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0answers
169 views

Botany -What are the main differences between tubers and primary roots?

What are the criteria to differ a tuber, from a primary root? As I am not a botanist, I would say that the main differences I recognize: Roots contain some unique receptors like B12 receptors. ...
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0answers
113 views

Moss CO2 consumption

I wish to calculate how much CO2 would a sq m of moss fixes to glucose in one day, taking about 20 degrees C average temperature, 55% humidity and a regular 8 hour day. Water and nutrients are at ...
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0answers
44 views

Can epiphyte share nutrient to host plant?

Sometimes plant share their nutrient with underground root network But if there are plant that grow on other tree. Is it possible that it would merge into another tree and sharing resource. I mean ...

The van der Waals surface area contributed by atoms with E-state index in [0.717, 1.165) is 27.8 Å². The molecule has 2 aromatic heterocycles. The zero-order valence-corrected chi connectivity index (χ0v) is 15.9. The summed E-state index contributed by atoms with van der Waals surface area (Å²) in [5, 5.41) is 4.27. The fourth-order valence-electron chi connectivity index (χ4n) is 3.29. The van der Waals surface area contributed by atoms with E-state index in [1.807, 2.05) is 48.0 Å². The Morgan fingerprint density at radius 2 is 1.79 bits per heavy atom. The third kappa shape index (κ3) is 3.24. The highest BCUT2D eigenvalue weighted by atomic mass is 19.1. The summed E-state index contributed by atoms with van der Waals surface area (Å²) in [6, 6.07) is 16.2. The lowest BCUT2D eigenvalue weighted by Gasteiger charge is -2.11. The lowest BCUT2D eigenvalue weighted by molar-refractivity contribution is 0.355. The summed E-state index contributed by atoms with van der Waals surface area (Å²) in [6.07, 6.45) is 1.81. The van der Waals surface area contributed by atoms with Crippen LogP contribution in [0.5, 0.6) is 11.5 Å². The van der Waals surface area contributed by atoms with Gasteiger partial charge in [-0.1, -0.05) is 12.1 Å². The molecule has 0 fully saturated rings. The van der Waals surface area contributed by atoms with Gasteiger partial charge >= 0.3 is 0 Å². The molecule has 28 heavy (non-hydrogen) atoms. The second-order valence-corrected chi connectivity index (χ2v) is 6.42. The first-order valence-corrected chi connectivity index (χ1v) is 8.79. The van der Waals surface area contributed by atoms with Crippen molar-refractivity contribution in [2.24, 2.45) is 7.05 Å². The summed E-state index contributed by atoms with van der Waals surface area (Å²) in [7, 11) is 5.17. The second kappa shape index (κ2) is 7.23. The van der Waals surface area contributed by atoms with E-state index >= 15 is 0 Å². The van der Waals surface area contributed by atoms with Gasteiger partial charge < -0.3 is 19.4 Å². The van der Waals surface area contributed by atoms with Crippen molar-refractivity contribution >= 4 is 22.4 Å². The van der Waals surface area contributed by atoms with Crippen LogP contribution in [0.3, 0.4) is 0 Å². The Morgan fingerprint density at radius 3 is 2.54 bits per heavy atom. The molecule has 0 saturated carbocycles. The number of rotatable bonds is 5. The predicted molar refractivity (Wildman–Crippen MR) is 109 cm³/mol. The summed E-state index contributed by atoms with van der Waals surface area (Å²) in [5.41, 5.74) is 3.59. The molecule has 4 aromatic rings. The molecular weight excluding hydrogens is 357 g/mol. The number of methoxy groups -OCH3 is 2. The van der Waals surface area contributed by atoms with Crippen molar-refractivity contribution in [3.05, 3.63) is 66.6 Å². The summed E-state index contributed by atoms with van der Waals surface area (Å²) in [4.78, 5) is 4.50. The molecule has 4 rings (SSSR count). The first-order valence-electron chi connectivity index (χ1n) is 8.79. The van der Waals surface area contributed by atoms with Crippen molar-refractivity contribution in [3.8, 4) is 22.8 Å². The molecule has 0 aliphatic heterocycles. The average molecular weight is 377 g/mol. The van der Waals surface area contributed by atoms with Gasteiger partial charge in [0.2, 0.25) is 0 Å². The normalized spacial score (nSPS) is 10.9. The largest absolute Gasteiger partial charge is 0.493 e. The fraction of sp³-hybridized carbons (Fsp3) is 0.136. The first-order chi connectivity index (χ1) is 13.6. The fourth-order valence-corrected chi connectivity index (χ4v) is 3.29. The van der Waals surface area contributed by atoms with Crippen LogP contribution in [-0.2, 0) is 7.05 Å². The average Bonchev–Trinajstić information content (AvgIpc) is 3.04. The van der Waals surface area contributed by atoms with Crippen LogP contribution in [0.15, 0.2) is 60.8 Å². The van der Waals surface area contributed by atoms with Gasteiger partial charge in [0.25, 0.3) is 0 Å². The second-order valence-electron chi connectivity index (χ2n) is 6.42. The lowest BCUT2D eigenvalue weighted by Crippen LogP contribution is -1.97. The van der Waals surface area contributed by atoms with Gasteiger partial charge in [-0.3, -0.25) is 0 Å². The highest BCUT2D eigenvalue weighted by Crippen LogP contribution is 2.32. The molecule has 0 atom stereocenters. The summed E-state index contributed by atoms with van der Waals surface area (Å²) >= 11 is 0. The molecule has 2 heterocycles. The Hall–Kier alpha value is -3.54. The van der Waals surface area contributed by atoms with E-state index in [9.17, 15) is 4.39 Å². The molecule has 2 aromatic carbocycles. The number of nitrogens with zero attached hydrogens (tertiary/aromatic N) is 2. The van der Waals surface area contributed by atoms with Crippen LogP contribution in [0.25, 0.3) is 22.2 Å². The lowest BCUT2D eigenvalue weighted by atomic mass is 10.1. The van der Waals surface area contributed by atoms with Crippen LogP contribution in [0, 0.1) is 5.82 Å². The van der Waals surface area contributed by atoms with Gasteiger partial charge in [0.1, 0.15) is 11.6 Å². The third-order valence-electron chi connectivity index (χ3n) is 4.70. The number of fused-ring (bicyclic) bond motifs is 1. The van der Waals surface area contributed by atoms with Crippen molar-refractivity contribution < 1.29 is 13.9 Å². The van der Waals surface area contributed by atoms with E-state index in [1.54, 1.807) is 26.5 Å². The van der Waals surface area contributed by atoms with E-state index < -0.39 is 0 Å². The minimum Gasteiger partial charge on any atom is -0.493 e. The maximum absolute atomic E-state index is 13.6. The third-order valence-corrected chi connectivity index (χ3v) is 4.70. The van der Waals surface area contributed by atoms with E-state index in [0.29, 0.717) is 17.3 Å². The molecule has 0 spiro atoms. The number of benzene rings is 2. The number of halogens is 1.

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0answers
497 views

Why is it easy to separate the cotton wool from the roots of young plants grown in cotton?

In my book it is said that if we grow Maize and Gram seeds in wet cotton, after the seeds are sprouted it is easy to separate the cotton wool from the roots of young plants. My question is why is it ...
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0answers
279 views

Monocot stele in roots

Why do monocots have eustele in the roots instead of protostele like dicots? I thought the roots don't need the strength of eustele because the roots are supported by the soil. So what is the ...